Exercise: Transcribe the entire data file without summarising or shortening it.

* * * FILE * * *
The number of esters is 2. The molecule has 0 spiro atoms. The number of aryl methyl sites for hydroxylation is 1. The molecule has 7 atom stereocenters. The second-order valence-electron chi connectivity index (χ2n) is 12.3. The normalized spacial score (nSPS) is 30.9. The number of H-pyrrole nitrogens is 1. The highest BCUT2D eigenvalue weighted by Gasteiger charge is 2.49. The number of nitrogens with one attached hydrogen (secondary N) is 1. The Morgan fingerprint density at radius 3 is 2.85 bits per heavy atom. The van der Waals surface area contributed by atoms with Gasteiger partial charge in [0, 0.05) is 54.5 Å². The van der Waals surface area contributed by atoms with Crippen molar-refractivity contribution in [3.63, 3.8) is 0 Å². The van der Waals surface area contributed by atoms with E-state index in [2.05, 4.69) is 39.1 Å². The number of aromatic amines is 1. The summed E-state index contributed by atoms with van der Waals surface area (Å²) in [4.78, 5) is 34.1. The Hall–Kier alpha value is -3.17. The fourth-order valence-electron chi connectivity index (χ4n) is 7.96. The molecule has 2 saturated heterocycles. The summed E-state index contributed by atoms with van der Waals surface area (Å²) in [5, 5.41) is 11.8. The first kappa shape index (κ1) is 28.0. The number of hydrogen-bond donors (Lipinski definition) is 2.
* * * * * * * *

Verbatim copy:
The number of esters is 2. The molecule has 0 spiro atoms. The number of aryl methyl sites for hydroxylation is 1. The molecule has 7 atom stereocenters. The second-order valence-electron chi connectivity index (χ2n) is 12.3. The normalized spacial score (nSPS) is 30.9. The number of H-pyrrole nitrogens is 1. The highest BCUT2D eigenvalue weighted by Gasteiger charge is 2.49. The number of nitrogens with one attached hydrogen (secondary N) is 1. The Morgan fingerprint density at radius 3 is 2.85 bits per heavy atom. The van der Waals surface area contributed by atoms with Gasteiger partial charge in [0, 0.05) is 54.5 Å². The van der Waals surface area contributed by atoms with Crippen molar-refractivity contribution in [3.63, 3.8) is 0 Å². The van der Waals surface area contributed by atoms with E-state index in [2.05, 4.69) is 39.1 Å². The number of aromatic amines is 1. The summed E-state index contributed by atoms with van der Waals surface area (Å²) in [4.78, 5) is 34.1. The Hall–Kier alpha value is -3.17. The fourth-order valence-electron chi connectivity index (χ4n) is 7.96. The molecule has 2 saturated heterocycles. The summed E-state index contributed by atoms with van der Waals surface area (Å²) in [5, 5.41) is 11.8. The first kappa shape index (κ1) is 28.0. The number of hydrogen-bond donors (Lipinski definition) is 2.